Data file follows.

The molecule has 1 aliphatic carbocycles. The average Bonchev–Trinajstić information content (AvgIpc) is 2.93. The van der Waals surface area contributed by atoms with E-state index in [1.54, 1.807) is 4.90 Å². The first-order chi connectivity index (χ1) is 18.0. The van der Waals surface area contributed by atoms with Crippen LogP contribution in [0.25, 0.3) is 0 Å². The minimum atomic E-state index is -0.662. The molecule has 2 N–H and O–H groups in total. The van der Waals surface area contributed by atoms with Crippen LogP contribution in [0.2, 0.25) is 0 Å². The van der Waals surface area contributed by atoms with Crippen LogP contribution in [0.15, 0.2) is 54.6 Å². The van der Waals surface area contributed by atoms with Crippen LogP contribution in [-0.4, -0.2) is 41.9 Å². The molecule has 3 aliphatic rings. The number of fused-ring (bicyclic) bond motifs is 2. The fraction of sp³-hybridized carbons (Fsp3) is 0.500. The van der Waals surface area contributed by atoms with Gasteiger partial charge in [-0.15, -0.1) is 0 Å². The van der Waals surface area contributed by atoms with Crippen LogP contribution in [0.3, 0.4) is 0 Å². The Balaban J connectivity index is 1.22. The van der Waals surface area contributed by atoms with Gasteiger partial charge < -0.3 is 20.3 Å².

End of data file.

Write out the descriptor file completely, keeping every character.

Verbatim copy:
The molecule has 1 aliphatic carbocycles. The average Bonchev–Trinajstić information content (AvgIpc) is 2.93. The van der Waals surface area contributed by atoms with E-state index in [1.54, 1.807) is 4.90 Å². The first-order chi connectivity index (χ1) is 18.0. The van der Waals surface area contributed by atoms with Crippen LogP contribution in [0.25, 0.3) is 0 Å². The minimum atomic E-state index is -0.662. The molecule has 2 N–H and O–H groups in total. The van der Waals surface area contributed by atoms with Crippen LogP contribution in [0.2, 0.25) is 0 Å². The van der Waals surface area contributed by atoms with Crippen LogP contribution in [0.15, 0.2) is 54.6 Å². The van der Waals surface area contributed by atoms with Crippen LogP contribution in [-0.4, -0.2) is 41.9 Å². The molecule has 3 aliphatic rings. The number of fused-ring (bicyclic) bond motifs is 2. The fraction of sp³-hybridized carbons (Fsp3) is 0.500. The van der Waals surface area contributed by atoms with Gasteiger partial charge in [-0.15, -0.1) is 0 Å². The van der Waals surface area contributed by atoms with Crippen LogP contribution in [0.3, 0.4) is 0 Å². The Balaban J connectivity index is 1.22. The van der Waals surface area contributed by atoms with Gasteiger partial charge < -0.3 is 20.3 Å².